I appreciate your assistance in advance.

regards Paul - Fortuna II Amel 55 #17


Re: Climma air conditioning unit

 

Paul,

Most Amel owners in this Group have either Climma Compact or Climma Split ACs. I believe that you have a Climma Chiller System.

The only reason I interject this into the thread is that you may get some replies from other owners who are not aware that yours is significantly different than theirs. Maybe you were also not aware?

It sounds like you need to seek support from a trained tech because 160 volts can kill. If you are in Europe, start with customerservice@.... I found them quite helpful.

Bill

CW Bill Rouse Amel Owners Yacht School
Address: 720 Winnie, Galveston Island, Texas 77550 
View My Training Calendar

On Mon, Oct 4, 2021 at 6:43 AM Paul Brown <feeder.brown@...> wrote:
Hello, can anyone assist please:

My Amel 55 has a Climma AC unit in the saloon and fwd cabin that appears to have 160v across its fan relay which is causing the fan motor to be energised without the unit being switched on. In other words there is a hum coming from the fan motor (the fan is not spinning) which would probably burn the motor out if the unit is not switched off at its circuit breaker. The issue appears to be within the control board.

I appreciate your assistance in advance.

regards Paul - Fortuna II Amel 55 #17


Re: Air con circulating pump

Nick Newington
 

Hi Stephan, yes it is but it is weird, I thought it was a 240v pump but actually it is 24v and they provide a power adapter that converts 240v ac to 24v so I put the power pack in a box. The power pack overheated. So I opened the box and it worked fine after that.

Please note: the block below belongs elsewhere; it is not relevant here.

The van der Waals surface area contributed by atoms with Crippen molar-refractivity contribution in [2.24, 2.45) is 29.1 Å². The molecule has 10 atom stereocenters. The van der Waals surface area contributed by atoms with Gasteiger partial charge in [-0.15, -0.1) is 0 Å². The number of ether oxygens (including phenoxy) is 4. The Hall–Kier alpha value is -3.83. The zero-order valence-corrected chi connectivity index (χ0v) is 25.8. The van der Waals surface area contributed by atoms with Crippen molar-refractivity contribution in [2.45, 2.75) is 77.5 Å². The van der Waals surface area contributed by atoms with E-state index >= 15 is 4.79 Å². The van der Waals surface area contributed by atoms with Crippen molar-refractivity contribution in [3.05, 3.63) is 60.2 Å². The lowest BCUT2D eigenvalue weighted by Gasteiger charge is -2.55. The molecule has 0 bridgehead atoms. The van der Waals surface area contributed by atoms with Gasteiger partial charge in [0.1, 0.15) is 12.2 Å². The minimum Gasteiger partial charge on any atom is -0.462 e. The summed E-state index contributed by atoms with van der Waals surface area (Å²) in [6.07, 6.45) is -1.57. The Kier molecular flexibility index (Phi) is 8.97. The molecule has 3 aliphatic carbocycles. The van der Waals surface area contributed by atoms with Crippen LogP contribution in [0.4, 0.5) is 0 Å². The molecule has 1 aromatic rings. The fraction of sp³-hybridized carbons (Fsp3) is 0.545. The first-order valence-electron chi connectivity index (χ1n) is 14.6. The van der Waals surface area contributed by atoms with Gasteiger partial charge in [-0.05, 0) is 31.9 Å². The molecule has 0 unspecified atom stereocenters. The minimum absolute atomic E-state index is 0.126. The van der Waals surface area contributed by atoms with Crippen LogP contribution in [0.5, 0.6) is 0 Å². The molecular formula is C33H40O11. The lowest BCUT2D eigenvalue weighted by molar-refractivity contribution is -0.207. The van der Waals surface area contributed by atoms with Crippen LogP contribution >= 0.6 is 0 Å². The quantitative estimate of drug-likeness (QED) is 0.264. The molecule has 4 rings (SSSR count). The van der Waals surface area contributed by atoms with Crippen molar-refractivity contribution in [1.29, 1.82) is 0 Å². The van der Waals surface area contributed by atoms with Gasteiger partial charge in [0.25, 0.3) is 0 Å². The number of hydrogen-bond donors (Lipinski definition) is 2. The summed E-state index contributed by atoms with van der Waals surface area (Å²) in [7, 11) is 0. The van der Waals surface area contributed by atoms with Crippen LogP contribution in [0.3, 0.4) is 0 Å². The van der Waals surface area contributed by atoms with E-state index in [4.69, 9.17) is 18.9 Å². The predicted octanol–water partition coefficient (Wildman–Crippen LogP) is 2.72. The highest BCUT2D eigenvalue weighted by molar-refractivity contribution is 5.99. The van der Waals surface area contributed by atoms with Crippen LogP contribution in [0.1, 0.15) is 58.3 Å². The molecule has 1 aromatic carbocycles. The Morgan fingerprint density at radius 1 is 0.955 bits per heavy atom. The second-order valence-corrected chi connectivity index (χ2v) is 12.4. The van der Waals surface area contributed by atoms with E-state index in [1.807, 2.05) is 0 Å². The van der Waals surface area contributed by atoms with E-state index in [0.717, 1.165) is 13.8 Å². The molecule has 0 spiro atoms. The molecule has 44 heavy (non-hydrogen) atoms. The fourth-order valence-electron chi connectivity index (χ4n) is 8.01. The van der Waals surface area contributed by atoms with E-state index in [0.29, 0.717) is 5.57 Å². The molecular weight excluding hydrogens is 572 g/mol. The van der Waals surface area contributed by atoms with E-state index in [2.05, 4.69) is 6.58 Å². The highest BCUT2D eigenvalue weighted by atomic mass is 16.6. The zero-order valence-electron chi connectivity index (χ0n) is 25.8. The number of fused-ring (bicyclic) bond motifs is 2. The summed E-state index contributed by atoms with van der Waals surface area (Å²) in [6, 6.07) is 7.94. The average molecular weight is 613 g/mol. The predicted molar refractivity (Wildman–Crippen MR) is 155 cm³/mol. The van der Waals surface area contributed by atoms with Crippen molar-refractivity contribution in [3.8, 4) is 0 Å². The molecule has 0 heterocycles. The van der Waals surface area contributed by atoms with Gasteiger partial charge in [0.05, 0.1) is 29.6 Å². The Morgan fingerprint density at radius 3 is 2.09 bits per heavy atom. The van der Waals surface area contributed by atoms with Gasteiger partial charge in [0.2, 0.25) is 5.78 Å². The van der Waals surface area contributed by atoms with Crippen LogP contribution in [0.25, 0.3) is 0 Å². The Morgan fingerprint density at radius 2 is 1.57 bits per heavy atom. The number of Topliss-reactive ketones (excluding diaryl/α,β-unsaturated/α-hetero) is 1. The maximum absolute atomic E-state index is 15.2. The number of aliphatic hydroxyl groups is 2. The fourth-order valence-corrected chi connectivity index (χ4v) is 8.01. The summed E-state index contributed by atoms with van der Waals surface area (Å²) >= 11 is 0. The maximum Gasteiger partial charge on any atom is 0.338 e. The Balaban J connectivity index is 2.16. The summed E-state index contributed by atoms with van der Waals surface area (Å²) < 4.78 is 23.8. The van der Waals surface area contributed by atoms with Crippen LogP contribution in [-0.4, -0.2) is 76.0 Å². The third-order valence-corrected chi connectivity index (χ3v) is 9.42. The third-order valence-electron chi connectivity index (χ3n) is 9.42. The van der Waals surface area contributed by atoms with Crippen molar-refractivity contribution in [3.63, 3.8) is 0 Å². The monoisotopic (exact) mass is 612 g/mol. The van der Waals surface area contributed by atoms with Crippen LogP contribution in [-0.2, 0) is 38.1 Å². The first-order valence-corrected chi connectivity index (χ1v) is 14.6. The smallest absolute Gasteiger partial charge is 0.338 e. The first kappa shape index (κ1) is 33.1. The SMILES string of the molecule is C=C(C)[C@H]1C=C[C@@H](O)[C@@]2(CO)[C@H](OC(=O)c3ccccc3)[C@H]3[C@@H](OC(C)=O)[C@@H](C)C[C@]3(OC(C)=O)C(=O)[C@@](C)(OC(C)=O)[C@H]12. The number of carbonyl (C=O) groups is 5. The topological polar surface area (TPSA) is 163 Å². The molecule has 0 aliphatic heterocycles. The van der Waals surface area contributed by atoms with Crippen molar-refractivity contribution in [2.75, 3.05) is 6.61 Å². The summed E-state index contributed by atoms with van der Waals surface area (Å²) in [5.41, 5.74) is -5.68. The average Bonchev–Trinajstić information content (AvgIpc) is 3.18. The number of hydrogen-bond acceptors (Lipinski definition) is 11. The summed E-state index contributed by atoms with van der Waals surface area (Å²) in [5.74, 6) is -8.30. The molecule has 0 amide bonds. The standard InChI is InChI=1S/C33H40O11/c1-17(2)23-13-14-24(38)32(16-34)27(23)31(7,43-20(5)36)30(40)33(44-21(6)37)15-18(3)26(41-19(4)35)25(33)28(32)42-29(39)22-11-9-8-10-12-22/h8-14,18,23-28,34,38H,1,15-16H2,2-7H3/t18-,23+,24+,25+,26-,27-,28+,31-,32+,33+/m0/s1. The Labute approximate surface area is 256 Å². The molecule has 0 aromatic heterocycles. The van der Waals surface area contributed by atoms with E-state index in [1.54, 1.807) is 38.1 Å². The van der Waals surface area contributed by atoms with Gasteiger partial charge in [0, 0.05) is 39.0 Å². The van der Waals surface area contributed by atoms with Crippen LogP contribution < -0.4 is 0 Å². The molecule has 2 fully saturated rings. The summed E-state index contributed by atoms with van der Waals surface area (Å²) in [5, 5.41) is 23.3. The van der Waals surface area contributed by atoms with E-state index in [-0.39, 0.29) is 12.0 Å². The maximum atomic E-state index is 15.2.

This summer it was very hot and the sea water was 28 degrees in Volos Greece. Ran three aircon units fine all day…not sure that the power supply thing is ideal….a bit Mickey Mouse.

Nick 
Amelia 
AML54-019 
Leros Gr


On 2 Oct 2021, at 18:46, Stefan Schaufert <mail@...> wrote:

Dear Nick,

is your Dormaire pump still working (fine)?

Best regards
Stefan
A54 #119 Lady Charlyette, currently La Palma - Canaries


Re: lithium battery warning

Brent Cameron
 

As Scott has said the Lithium nickel cobalt batteries used in cars are NOT the same thing as the Lithium Iron Phosphate (LiFePO4) batteries that are primarily being installed in boats (I am aware of a few DYI’ers that have tried to install used Tesla batteries in boats - thankfully nobody has tried this iban Amel to my knowledge). 

The batteries used in cars (and laptops) need to be charged (and discharged) at more than 1C (i.e. more than the rates Capacity of the battery) to ensure a quick charge so they have a more aggressive chemistry that can result in fires when internally short circuited. The Lithium Iron Phosphate batteries can’t charge at that rate (typically up to 0.5C) but then when connected to solar panels and generators they can’t be anyway so no need for better performance. Lithium Iron Phosphate batteries were primarily used in street lamps before people started using them in RV’s, Solar farms and boats. None of these applications need high charge or discharge rates and the bow thruster is probably the only thing on our boats that could cause them to get close to 1C but according to Amel we should be running the generator when running the bow thruster anyway.